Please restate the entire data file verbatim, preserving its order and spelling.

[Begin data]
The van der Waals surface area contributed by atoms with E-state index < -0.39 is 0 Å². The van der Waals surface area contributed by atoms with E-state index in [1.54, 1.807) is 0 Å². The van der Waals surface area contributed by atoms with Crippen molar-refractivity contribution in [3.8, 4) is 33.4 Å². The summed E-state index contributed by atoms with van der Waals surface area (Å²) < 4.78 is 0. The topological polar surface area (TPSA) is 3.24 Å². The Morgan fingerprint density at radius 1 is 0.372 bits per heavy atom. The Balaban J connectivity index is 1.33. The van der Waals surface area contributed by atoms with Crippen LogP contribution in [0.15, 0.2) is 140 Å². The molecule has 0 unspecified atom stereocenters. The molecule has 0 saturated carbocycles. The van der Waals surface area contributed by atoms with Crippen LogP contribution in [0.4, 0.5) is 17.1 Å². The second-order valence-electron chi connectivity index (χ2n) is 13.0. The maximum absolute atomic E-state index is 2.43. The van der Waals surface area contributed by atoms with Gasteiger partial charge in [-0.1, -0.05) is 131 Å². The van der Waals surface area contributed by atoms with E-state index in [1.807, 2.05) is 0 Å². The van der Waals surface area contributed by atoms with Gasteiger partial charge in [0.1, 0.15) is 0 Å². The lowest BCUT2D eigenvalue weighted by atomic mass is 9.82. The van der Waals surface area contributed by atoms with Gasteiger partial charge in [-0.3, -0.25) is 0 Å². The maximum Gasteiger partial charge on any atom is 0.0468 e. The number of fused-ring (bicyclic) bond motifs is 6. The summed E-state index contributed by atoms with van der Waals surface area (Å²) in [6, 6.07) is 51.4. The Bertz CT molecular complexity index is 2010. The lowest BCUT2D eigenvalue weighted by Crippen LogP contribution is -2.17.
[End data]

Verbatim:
The van der Waals surface area contributed by atoms with E-state index < -0.39 is 0 Å². The van der Waals surface area contributed by atoms with E-state index in [1.54, 1.807) is 0 Å². The van der Waals surface area contributed by atoms with Crippen molar-refractivity contribution in [3.8, 4) is 33.4 Å². The summed E-state index contributed by atoms with van der Waals surface area (Å²) < 4.78 is 0. The topological polar surface area (TPSA) is 3.24 Å². The Morgan fingerprint density at radius 1 is 0.372 bits per heavy atom. The Balaban J connectivity index is 1.33. The van der Waals surface area contributed by atoms with Crippen LogP contribution in [0.15, 0.2) is 140 Å². The molecule has 0 unspecified atom stereocenters. The molecule has 0 saturated carbocycles. The van der Waals surface area contributed by atoms with Crippen LogP contribution in [0.4, 0.5) is 17.1 Å². The second-order valence-electron chi connectivity index (χ2n) is 13.0. The maximum absolute atomic E-state index is 2.43. The van der Waals surface area contributed by atoms with Gasteiger partial charge in [-0.1, -0.05) is 131 Å². The van der Waals surface area contributed by atoms with E-state index in [1.807, 2.05) is 0 Å². The van der Waals surface area contributed by atoms with Gasteiger partial charge in [0.1, 0.15) is 0 Å². The lowest BCUT2D eigenvalue weighted by atomic mass is 9.82. The van der Waals surface area contributed by atoms with Gasteiger partial charge in [-0.3, -0.25) is 0 Å². The maximum Gasteiger partial charge on any atom is 0.0468 e. The number of fused-ring (bicyclic) bond motifs is 6. The summed E-state index contributed by atoms with van der Waals surface area (Å²) in [6, 6.07) is 51.4. The Bertz CT molecular complexity index is 2010. The lowest BCUT2D eigenvalue weighted by Crippen LogP contribution is -2.17.